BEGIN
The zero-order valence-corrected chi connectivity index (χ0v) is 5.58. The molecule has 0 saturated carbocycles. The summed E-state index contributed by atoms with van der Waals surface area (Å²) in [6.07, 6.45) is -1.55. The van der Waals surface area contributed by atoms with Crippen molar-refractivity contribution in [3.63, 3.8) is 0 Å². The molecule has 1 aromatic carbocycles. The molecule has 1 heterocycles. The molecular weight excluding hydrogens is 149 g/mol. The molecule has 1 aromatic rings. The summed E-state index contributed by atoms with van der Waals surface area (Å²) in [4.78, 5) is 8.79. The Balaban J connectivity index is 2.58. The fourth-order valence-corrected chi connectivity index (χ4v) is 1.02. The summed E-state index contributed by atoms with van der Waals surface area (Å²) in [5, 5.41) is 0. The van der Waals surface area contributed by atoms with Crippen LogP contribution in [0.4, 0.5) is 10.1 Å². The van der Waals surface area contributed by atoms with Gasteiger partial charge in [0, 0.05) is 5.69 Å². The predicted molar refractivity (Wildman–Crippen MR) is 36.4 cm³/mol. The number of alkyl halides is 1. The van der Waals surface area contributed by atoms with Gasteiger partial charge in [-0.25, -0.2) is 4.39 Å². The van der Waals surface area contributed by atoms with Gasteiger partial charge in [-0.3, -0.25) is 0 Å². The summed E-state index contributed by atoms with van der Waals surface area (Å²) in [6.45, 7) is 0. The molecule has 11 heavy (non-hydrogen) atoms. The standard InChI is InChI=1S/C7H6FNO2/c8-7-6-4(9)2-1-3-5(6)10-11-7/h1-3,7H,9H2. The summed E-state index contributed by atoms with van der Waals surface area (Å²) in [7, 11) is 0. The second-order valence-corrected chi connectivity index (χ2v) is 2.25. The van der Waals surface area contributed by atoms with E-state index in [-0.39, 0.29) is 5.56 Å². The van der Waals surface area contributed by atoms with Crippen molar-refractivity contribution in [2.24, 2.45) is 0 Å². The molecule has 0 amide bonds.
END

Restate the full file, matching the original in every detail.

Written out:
The zero-order valence-corrected chi connectivity index (χ0v) is 5.58. The molecule has 0 saturated carbocycles. The summed E-state index contributed by atoms with van der Waals surface area (Å²) in [6.07, 6.45) is -1.55. The van der Waals surface area contributed by atoms with Crippen molar-refractivity contribution in [3.63, 3.8) is 0 Å². The molecule has 1 aromatic carbocycles. The molecule has 1 heterocycles. The molecular weight excluding hydrogens is 149 g/mol. The molecule has 1 aromatic rings. The summed E-state index contributed by atoms with van der Waals surface area (Å²) in [4.78, 5) is 8.79. The Balaban J connectivity index is 2.58. The fourth-order valence-corrected chi connectivity index (χ4v) is 1.02. The summed E-state index contributed by atoms with van der Waals surface area (Å²) in [5, 5.41) is 0. The van der Waals surface area contributed by atoms with Crippen LogP contribution in [0.4, 0.5) is 10.1 Å². The van der Waals surface area contributed by atoms with Gasteiger partial charge in [0, 0.05) is 5.69 Å². The predicted molar refractivity (Wildman–Crippen MR) is 36.4 cm³/mol. The number of alkyl halides is 1. The van der Waals surface area contributed by atoms with Gasteiger partial charge in [-0.25, -0.2) is 4.39 Å². The van der Waals surface area contributed by atoms with Gasteiger partial charge in [-0.3, -0.25) is 0 Å². The summed E-state index contributed by atoms with van der Waals surface area (Å²) in [6.45, 7) is 0. The molecule has 11 heavy (non-hydrogen) atoms. The standard InChI is InChI=1S/C7H6FNO2/c8-7-6-4(9)2-1-3-5(6)10-11-7/h1-3,7H,9H2. The summed E-state index contributed by atoms with van der Waals surface area (Å²) in [7, 11) is 0. The second-order valence-corrected chi connectivity index (χ2v) is 2.25. The van der Waals surface area contributed by atoms with E-state index in [-0.39, 0.29) is 5.56 Å². The van der Waals surface area contributed by atoms with Crippen molar-refractivity contribution in [2.24, 2.45) is 0 Å². The molecule has 0 amide bonds.